One of our earliest initiatives, starting in the 1970s, was to install collection and holding tanks on our ships to prevent the discharge of raw sewage into coastal waters and in port. To avoid the accidental discharge of oil from our bilge water, we installed oil/water separators and oil content monitors in the 1980s. During this timeframe we began using anti-fouling coatings that were free of tributyl tin on our ship hulls to reduce hull drag, corrosion and associated fuel consumption without contaminating seawater. Today, we exclusively use topside shipboard paints with reduced air emissions (including volatile organic compounds or VOCs) to enhance air quality in port.
Also in the 1980s, we began incorporating hazardous material inventory control systems aboard our ships to optimize the use and minimize waste disposal costs for those chemicals. During this time we conducted a review of shipboard requirements for the various hazardous materials we use. As a result, we have since reduced the types of hazardous materials aboard ship by 66 percent, and expect to reduce that number by an additional 15 percent to further protect the environment and to enhance safety for our Sailors and Marines.
In the 1990s, we developed and installed plastic waste processors aboard ships to heat and to compress plastic trash for safe storage at sea: those two steps allow us to operate without discharging plastics into the ocean. We store these 18-inch plastic “hockey pucks” aboard and dispose of them properly when we return to port. Since installing this technology, we’ve begun seeking Earth-friendly alternatives to plastic food storage containers, such as high-tech biodegradable films, and are investigating ways to eventually recycle the disks we generate. Another 1990s project was to install pulper/shredder machines aboard our ships to grind up biodegradable materials (food, paper/cardboard, metal and glass) for safe discharge.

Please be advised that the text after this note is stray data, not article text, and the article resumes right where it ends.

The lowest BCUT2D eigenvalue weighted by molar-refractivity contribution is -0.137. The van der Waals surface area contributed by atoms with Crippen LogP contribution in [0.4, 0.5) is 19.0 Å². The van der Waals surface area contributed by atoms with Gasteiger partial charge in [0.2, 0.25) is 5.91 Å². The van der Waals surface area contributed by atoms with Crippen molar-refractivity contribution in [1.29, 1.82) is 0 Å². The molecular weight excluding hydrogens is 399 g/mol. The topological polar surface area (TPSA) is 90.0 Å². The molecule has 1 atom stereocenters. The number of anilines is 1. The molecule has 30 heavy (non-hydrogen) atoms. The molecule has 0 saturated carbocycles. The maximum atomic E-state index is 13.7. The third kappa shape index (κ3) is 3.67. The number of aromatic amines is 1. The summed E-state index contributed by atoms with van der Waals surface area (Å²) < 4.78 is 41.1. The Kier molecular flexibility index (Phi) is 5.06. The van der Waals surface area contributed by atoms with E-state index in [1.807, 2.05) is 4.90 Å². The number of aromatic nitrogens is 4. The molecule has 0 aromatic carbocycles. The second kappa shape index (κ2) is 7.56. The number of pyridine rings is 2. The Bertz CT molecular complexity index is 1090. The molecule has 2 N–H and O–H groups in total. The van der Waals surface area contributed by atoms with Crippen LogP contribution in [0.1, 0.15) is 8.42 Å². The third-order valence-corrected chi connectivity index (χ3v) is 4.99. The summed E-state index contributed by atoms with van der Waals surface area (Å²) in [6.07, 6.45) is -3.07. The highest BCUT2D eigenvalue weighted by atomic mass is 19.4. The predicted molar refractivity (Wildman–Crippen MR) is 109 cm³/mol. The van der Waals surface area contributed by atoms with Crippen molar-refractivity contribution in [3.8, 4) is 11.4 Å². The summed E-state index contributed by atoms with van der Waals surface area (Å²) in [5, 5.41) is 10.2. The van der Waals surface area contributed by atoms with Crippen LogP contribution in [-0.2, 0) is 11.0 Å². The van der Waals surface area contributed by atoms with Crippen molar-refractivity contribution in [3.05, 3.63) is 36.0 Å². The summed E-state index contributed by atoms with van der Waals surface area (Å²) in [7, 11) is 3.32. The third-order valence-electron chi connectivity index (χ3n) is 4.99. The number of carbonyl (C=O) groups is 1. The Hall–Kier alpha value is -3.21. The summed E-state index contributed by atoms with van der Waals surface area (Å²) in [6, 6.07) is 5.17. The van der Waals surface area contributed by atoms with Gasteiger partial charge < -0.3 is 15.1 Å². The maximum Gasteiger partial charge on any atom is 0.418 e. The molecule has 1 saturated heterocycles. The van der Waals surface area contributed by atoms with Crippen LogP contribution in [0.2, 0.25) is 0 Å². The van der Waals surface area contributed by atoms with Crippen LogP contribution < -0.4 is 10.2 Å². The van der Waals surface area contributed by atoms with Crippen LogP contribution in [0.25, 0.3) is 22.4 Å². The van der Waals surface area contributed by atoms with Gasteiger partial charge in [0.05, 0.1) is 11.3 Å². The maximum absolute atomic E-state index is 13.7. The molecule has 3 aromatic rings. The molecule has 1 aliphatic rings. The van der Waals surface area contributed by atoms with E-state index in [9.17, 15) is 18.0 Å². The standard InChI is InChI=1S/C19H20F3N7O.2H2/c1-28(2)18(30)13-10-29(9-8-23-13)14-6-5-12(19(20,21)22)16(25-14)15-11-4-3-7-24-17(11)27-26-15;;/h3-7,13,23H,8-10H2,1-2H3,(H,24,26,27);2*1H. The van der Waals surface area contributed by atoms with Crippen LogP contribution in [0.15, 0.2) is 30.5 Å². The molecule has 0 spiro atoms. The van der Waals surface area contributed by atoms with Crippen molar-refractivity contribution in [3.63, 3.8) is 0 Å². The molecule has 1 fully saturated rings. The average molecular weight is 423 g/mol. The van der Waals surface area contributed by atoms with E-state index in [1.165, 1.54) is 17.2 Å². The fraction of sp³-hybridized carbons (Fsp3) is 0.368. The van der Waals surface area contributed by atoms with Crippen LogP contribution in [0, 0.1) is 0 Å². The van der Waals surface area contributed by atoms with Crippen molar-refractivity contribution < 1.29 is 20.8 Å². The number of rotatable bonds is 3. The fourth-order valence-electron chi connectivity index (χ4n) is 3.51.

We are presently in the process of converting all of our chlorofluorocarbon (CFC) air conditioning and refrigeration systems to non-CFC technology to help protect the ozone layer. Beyond these shipboard technologies, we have specific procedures and initiatives that protect the ocean environment as well. For example, we purge our ballast tanks twice at least three nautical miles from shore to avoid introducing invasive species when we come into port. We respond to oil spills world-wide and, in fact, cleaned up 50 percent of the oil from the Exxon Valdez spill in 1989. We stay away from coral reefs with our ships and serve as the Department of Defense representative on the U.S. Coral Reef Task Force.
We also use the best available science to minimize conflicts with marine mammals. We avoid known marine mammal habitat areas when practical, post lookouts specifically to detect them and fund more than $10 million in research annually to increase knowledge about how marine mammals hear and how they may be affected by sound. The marine mammals and sonar issue is a complete topic for another day, but for now suffice it to say that we take our responsibility to protect marine mammals very seriously and are working to further minimize our potential effects on them while ensuring the safety of our Sailors and Marines.
I’d like to conclude by thanking livebetter magazine and its publisher for the opportunity to contribute to this new and exciting venture. I believe the public deserves to see the whole picture, and we in government have a responsibility to share information about the sustainability programs the taxpayer ultimately pays for.Issue No. 1, 2007